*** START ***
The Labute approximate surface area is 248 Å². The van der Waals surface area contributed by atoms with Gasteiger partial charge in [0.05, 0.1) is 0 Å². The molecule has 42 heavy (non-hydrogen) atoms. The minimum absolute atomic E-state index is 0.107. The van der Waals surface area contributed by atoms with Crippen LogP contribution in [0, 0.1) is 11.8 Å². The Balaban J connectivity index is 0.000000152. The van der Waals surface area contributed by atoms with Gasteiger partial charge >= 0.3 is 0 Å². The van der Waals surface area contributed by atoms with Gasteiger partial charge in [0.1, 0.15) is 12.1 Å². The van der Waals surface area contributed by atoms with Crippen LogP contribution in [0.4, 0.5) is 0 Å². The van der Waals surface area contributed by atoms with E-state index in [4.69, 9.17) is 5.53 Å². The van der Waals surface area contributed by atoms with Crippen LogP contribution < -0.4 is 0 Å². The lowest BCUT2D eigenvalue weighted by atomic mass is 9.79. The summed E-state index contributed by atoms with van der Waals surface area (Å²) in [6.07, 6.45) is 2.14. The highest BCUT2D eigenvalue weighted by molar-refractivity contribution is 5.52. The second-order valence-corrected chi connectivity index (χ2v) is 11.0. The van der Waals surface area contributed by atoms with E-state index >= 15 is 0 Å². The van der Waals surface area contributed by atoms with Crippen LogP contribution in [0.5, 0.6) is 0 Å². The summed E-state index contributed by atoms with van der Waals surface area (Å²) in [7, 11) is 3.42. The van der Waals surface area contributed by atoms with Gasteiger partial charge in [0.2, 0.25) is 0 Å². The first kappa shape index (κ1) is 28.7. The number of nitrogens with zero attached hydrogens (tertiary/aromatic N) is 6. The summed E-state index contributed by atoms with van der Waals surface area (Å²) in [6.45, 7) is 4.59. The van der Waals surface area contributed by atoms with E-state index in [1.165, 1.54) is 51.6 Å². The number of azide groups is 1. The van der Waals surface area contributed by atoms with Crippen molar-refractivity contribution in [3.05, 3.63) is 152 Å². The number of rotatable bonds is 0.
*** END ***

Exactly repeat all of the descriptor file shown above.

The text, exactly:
The Labute approximate surface area is 248 Å². The van der Waals surface area contributed by atoms with Gasteiger partial charge in [0.05, 0.1) is 0 Å². The molecule has 42 heavy (non-hydrogen) atoms. The minimum absolute atomic E-state index is 0.107. The van der Waals surface area contributed by atoms with Crippen LogP contribution in [0, 0.1) is 11.8 Å². The Balaban J connectivity index is 0.000000152. The van der Waals surface area contributed by atoms with Gasteiger partial charge >= 0.3 is 0 Å². The van der Waals surface area contributed by atoms with Gasteiger partial charge in [0.1, 0.15) is 12.1 Å². The van der Waals surface area contributed by atoms with Crippen LogP contribution in [0.4, 0.5) is 0 Å². The van der Waals surface area contributed by atoms with E-state index in [4.69, 9.17) is 5.53 Å². The van der Waals surface area contributed by atoms with Crippen LogP contribution < -0.4 is 0 Å². The lowest BCUT2D eigenvalue weighted by atomic mass is 9.79. The summed E-state index contributed by atoms with van der Waals surface area (Å²) in [6.07, 6.45) is 2.14. The highest BCUT2D eigenvalue weighted by molar-refractivity contribution is 5.52. The second-order valence-corrected chi connectivity index (χ2v) is 11.0. The van der Waals surface area contributed by atoms with E-state index >= 15 is 0 Å². The van der Waals surface area contributed by atoms with Crippen LogP contribution in [0.5, 0.6) is 0 Å². The summed E-state index contributed by atoms with van der Waals surface area (Å²) in [7, 11) is 3.42. The van der Waals surface area contributed by atoms with Gasteiger partial charge in [0.2, 0.25) is 0 Å². The first kappa shape index (κ1) is 28.7. The number of nitrogens with zero attached hydrogens (tertiary/aromatic N) is 6. The summed E-state index contributed by atoms with van der Waals surface area (Å²) in [6.45, 7) is 4.59. The van der Waals surface area contributed by atoms with E-state index in [1.165, 1.54) is 51.6 Å². The number of azide groups is 1. The van der Waals surface area contributed by atoms with Crippen molar-refractivity contribution in [3.05, 3.63) is 152 Å². The number of rotatable bonds is 0.